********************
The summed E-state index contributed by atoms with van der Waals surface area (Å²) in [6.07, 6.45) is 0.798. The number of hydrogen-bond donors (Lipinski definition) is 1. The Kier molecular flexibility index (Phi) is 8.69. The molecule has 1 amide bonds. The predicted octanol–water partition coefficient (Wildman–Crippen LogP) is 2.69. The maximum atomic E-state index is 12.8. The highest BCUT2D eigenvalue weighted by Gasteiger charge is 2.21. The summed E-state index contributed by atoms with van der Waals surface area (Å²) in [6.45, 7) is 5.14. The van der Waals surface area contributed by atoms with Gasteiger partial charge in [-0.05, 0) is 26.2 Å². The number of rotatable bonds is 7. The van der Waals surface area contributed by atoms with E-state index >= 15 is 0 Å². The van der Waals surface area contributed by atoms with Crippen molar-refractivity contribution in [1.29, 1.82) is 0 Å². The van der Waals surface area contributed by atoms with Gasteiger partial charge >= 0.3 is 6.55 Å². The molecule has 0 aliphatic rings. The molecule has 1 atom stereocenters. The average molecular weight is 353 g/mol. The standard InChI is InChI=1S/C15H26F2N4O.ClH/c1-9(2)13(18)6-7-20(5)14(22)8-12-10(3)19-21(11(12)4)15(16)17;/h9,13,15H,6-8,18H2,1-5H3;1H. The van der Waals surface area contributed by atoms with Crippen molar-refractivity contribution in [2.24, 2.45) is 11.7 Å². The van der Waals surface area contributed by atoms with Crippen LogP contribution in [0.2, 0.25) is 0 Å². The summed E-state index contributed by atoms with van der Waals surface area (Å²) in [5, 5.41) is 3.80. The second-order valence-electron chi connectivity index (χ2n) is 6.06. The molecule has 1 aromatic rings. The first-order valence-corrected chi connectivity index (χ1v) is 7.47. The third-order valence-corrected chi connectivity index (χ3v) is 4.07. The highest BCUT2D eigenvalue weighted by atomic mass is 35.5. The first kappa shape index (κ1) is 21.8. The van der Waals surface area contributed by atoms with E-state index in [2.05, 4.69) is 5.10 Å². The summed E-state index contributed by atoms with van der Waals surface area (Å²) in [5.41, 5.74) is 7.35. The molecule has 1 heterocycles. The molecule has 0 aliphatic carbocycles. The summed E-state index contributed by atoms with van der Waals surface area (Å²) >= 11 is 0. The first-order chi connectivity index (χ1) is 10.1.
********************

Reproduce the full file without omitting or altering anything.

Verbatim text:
The summed E-state index contributed by atoms with van der Waals surface area (Å²) in [6.07, 6.45) is 0.798. The number of hydrogen-bond donors (Lipinski definition) is 1. The Kier molecular flexibility index (Phi) is 8.69. The molecule has 1 amide bonds. The predicted octanol–water partition coefficient (Wildman–Crippen LogP) is 2.69. The maximum atomic E-state index is 12.8. The highest BCUT2D eigenvalue weighted by Gasteiger charge is 2.21. The summed E-state index contributed by atoms with van der Waals surface area (Å²) in [6.45, 7) is 5.14. The van der Waals surface area contributed by atoms with Gasteiger partial charge in [-0.05, 0) is 26.2 Å². The number of rotatable bonds is 7. The van der Waals surface area contributed by atoms with E-state index >= 15 is 0 Å². The van der Waals surface area contributed by atoms with Crippen molar-refractivity contribution in [1.29, 1.82) is 0 Å². The van der Waals surface area contributed by atoms with Gasteiger partial charge >= 0.3 is 6.55 Å². The molecule has 0 aliphatic rings. The molecule has 1 atom stereocenters. The average molecular weight is 353 g/mol. The standard InChI is InChI=1S/C15H26F2N4O.ClH/c1-9(2)13(18)6-7-20(5)14(22)8-12-10(3)19-21(11(12)4)15(16)17;/h9,13,15H,6-8,18H2,1-5H3;1H. The van der Waals surface area contributed by atoms with Crippen molar-refractivity contribution in [2.24, 2.45) is 11.7 Å². The van der Waals surface area contributed by atoms with Crippen LogP contribution in [0.2, 0.25) is 0 Å². The summed E-state index contributed by atoms with van der Waals surface area (Å²) in [5, 5.41) is 3.80. The second-order valence-electron chi connectivity index (χ2n) is 6.06. The molecule has 1 aromatic rings. The first-order valence-corrected chi connectivity index (χ1v) is 7.47. The third-order valence-corrected chi connectivity index (χ3v) is 4.07. The highest BCUT2D eigenvalue weighted by atomic mass is 35.5. The first kappa shape index (κ1) is 21.8. The van der Waals surface area contributed by atoms with E-state index in [2.05, 4.69) is 5.10 Å². The summed E-state index contributed by atoms with van der Waals surface area (Å²) in [5.41, 5.74) is 7.35. The molecule has 1 heterocycles. The molecule has 0 aliphatic carbocycles. The summed E-state index contributed by atoms with van der Waals surface area (Å²) >= 11 is 0. The first-order chi connectivity index (χ1) is 10.1.